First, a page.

67 per cent of Leeds students don’t feel safe on nights out
93 per cent of students worry about their friends on nights out
CW: Discussion of spiking, sexual harassment and sexual assault
A survey conducted by The Leeds Tab with over 700 responses discovered that 67 per cent of students said they don’t feel safe on a night out in Leeds.
Students in Leeds shared their experiences of spiking with The Leeds Tab recently, and a further survey on our Instagram has uncovered the astounding numbers of students who are scared whilst on a night out.
It revealed that 109 Leeds students told The Leeds Tab that they have had their drink spiked whilst on a night out, accounting for 10 per cent of votes.
Here are the full results from the survey:
422 students told The Leeds Tab they know someone who has been spiked in Leeds (over 58 per cent).
45 per cent of Leeds students have been sexually assaulted in night clubs in Leeds, with 529 students also being sexually harassed.
60 per cent of students now claim to avoid certain clubs in Leeds due to prior experiences with sexual harassment/assault and drink spiking.
78 per cent of students say safety is a big consideration when planning a night out.
81 per cent worry about how they will get home after a night out, with Uber having troubles with low driver numbers and the night bus (N1) stopping after 2:30AM, leaving many students to walk home (sometimes alone) after a night out.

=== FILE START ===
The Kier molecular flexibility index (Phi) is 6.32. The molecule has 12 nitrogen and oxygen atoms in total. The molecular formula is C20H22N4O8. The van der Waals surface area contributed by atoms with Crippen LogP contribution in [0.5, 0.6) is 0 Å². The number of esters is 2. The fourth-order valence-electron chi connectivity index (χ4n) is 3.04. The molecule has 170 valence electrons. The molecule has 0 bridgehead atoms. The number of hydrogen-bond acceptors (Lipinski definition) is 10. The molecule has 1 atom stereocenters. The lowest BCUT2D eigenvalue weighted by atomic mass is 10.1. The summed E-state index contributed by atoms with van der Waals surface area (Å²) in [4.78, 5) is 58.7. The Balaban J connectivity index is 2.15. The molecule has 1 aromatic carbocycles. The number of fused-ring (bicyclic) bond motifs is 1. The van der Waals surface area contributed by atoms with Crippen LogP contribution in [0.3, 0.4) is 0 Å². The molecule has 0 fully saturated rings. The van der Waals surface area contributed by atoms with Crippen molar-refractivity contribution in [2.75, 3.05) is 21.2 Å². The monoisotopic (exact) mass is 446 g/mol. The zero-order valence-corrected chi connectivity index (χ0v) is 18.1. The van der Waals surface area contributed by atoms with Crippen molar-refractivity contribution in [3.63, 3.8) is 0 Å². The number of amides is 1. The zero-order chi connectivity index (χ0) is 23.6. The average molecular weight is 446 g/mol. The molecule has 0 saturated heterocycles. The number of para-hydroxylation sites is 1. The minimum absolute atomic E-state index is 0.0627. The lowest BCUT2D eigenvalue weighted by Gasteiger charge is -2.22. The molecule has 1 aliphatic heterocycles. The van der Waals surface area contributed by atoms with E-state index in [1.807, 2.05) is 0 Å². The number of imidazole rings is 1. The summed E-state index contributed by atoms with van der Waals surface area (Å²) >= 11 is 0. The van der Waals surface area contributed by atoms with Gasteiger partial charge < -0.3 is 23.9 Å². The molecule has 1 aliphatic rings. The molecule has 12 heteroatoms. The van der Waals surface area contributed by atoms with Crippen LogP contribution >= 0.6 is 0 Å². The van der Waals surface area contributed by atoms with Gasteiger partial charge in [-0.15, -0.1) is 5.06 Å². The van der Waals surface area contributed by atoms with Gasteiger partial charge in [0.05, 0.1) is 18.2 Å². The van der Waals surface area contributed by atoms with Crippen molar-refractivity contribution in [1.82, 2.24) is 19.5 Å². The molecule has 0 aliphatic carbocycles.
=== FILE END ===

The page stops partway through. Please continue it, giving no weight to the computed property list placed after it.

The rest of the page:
84 per cent of students said clubs don’t do enough to make them feel safe on a night out.
76 per cent told The Leeds Tab they don’t feel safe approaching club staff for help.
67 per cent of Leeds students said the proposed measures by clubs won’t make them feel any safer.
‘Last night I was spiked, blacked out, had a fit, collapsed and had to be carried out’
The concerning rise in drink spiking has led to a large social media response, with a countrywide boycott of clubs taking place next Wednesday, 27th October.
@girlsuncutleeds spoke to The Leeds Tab about the Leeds Girls Night In initiative, where societies and students in Leeds are boycotting nightclubs on Wednesday, 27th October to raise awareness of the spiking epidemic rushing around the country.
They told us: “The boycott isn’t to take away from club revenue or stunt club traffic.
“More to bring attention and to open a dialogue with the clubs, which is what we’ve seen happening.”
‘I was spiked in Freshers’ Week and so were two of my flatmates’
Charlotte*, a Leeds student and two of her flatmates were spiked during Fresher’s Week, despite taking precautions and “never putting [her] drink down.”
She had only had three drinks that night, but remembered it tasting flat. After noticing this, she walked back to her accommodation with her friends and “completely collapsed outside [her] accommodation,” with her “eyes rolling back.”
Charlotte made the trip to A&E and was dismissed by a female receptionist who she claimed told her “well why don’t you just buy bottled drinks then?”. Charlotte was looked after at the hospital for over six hours, and the incident was reported to the police who seemed disinterested.
She told The Leeds Tab she has “never been so anxious, I can’t stop thinking about it, it’s making me ill.”
I was ‘groped multiple times on my first night out ever’